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IMF projects global economy to grow by 6% in 2021, highlighting widening divergence

Xinhua | Updated: 2021-07-27 21:26
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The International Monetary Fund (IMF) logo is seen outside the headquarters building in Washington, US, on Sept 4, 2018. [Photo/Agencies]

WASHINGTON -- The International Monetary Fund (IMF) on Tuesday maintained its global economic growth forecast at 6 percent for 2021, with economic prospects diverging further across countries since April's forecast, according to the latest World Economic Outlook.

"The global economic recovery continues, but with a widening gap between advanced economies and many emerging market and developing economies," IMF Chief Economist Gita Gopinath told a virtual press briefing.

"Our latest global growth forecast of 6 percent for 2021 is unchanged from the previous outlook, but the composition has changed," said Gopinath.

In April, the IMF upgraded its 2021 global growth forecast to 6 percent from January's forecast of 5.5 percent due to vaccination progress and additional fiscal support in large economies.

According to the latest projection, growth prospects for advanced economies this year have improved by 0.5 percentage points to reach 5.6 percent, while those for emerging market and developing economies this year are downgraded by 0.4 percentage points to 6.3 percent.

Close to 40 percent of the population in advanced economies has been fully vaccinated, compared with 11 percent in emerging market economies, and a tiny fraction in low-income developing countries, Gopinath noted.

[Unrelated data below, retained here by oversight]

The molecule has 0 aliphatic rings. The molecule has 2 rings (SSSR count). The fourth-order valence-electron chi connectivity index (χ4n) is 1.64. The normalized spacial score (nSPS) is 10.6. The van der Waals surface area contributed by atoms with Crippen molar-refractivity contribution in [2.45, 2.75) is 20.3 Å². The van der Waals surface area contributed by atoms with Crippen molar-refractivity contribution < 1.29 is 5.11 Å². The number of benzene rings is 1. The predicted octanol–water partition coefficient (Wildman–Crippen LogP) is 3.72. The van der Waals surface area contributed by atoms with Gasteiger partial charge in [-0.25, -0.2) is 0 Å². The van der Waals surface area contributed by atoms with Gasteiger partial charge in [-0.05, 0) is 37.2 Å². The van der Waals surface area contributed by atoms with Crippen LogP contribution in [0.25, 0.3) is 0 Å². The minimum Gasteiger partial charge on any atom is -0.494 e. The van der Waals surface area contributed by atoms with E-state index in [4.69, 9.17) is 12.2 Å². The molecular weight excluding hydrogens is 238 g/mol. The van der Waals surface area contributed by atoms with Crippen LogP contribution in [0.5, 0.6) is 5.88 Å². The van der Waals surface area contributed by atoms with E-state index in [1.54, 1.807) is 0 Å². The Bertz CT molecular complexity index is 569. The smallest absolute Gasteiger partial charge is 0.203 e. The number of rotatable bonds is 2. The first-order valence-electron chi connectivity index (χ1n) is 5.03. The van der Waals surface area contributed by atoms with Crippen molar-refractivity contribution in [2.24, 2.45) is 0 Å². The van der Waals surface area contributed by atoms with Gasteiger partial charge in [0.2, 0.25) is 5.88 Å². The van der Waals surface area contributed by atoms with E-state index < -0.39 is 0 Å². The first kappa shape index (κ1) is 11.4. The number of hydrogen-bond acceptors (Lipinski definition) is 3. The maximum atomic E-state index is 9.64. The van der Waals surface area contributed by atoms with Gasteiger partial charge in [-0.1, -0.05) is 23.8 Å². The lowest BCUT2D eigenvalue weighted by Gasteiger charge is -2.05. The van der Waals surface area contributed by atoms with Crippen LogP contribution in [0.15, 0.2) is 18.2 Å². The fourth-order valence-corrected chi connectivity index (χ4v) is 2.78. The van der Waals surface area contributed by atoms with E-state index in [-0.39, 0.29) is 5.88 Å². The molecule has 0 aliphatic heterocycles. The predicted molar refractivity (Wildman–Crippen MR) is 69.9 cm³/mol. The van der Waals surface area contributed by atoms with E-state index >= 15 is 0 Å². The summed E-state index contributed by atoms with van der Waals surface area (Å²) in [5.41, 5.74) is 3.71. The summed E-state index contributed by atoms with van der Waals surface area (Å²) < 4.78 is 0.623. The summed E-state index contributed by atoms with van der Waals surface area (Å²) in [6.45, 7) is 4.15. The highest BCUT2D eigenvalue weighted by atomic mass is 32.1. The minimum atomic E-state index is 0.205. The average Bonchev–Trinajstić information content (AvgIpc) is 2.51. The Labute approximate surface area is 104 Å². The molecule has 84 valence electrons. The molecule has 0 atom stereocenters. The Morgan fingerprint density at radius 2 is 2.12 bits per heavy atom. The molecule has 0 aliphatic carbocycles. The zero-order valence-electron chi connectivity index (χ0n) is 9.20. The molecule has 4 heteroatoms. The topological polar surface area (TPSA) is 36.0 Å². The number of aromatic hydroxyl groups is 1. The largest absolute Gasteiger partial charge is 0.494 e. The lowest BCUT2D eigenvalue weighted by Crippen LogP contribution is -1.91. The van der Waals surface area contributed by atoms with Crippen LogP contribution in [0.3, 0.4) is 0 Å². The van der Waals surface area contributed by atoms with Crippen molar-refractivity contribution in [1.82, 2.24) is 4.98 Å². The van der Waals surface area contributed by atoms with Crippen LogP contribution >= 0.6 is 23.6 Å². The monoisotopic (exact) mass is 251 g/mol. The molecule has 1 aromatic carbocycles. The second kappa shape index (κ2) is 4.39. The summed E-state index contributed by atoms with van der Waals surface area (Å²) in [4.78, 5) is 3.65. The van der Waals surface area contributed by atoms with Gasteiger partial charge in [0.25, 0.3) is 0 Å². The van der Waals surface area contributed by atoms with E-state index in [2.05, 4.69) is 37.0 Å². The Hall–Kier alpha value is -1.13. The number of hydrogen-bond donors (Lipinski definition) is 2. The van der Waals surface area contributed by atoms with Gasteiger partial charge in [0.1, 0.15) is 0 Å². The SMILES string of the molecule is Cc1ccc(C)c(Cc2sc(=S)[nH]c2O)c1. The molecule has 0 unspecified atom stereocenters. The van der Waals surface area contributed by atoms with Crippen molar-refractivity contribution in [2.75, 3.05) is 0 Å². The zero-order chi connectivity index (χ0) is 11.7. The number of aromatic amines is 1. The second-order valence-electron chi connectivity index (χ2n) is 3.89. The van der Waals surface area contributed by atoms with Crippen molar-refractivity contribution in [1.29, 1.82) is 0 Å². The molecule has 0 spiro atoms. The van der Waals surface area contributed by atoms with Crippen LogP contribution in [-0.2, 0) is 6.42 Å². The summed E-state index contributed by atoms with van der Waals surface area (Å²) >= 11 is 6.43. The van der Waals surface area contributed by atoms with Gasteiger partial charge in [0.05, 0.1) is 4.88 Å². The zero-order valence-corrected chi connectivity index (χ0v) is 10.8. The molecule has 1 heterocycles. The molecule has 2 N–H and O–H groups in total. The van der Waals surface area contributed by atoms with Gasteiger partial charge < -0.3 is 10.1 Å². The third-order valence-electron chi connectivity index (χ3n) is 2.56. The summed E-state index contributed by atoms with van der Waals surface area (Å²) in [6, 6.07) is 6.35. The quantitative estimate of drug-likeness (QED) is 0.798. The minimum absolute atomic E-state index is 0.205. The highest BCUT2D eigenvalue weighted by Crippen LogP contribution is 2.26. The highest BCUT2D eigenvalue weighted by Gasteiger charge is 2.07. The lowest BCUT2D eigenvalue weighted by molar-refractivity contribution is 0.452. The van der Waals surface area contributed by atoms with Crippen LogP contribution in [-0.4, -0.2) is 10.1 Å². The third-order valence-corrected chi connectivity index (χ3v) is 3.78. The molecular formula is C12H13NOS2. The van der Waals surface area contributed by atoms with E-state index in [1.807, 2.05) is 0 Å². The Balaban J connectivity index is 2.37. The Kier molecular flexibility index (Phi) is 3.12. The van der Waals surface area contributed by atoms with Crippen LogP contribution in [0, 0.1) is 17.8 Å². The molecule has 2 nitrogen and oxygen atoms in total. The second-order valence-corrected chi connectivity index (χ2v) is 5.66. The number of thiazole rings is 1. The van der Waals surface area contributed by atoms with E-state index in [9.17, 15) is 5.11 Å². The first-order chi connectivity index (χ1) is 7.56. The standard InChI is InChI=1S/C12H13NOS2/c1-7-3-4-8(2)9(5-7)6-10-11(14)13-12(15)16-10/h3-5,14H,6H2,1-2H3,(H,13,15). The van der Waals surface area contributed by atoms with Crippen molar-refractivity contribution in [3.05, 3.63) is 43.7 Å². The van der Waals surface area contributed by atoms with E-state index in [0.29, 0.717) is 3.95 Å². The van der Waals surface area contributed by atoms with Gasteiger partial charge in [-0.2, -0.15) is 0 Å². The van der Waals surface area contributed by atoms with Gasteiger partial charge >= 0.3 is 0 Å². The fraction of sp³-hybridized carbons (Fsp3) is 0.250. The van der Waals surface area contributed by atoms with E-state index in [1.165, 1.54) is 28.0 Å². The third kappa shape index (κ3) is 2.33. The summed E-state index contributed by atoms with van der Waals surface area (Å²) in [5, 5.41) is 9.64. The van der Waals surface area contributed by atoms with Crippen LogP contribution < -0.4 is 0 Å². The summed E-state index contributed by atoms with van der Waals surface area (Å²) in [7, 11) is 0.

"Faster-than-expected vaccination rates and return to normalcy have led to upgrades, while lack of access to vaccines and renewed waves of COVID-19 cases in some countries, notably India, have led to downgrades," she said.

Gopinath noted that divergences in policy support are a second source of the deepening divide, as advanced economies continued to roll out sizable fiscal support with $4.6 trillion of announced pandemic-related measures available in 2021 and beyond.

On the other hand, in emerging market and developing economies, most measures expired in 2020, and they are looking to rebuild fiscal buffers, she said, adding that some emerging markets like Brazil, Hungary, Mexico, Russia and Turkey have also begun raising monetary policy rates to head off upward price pressures.

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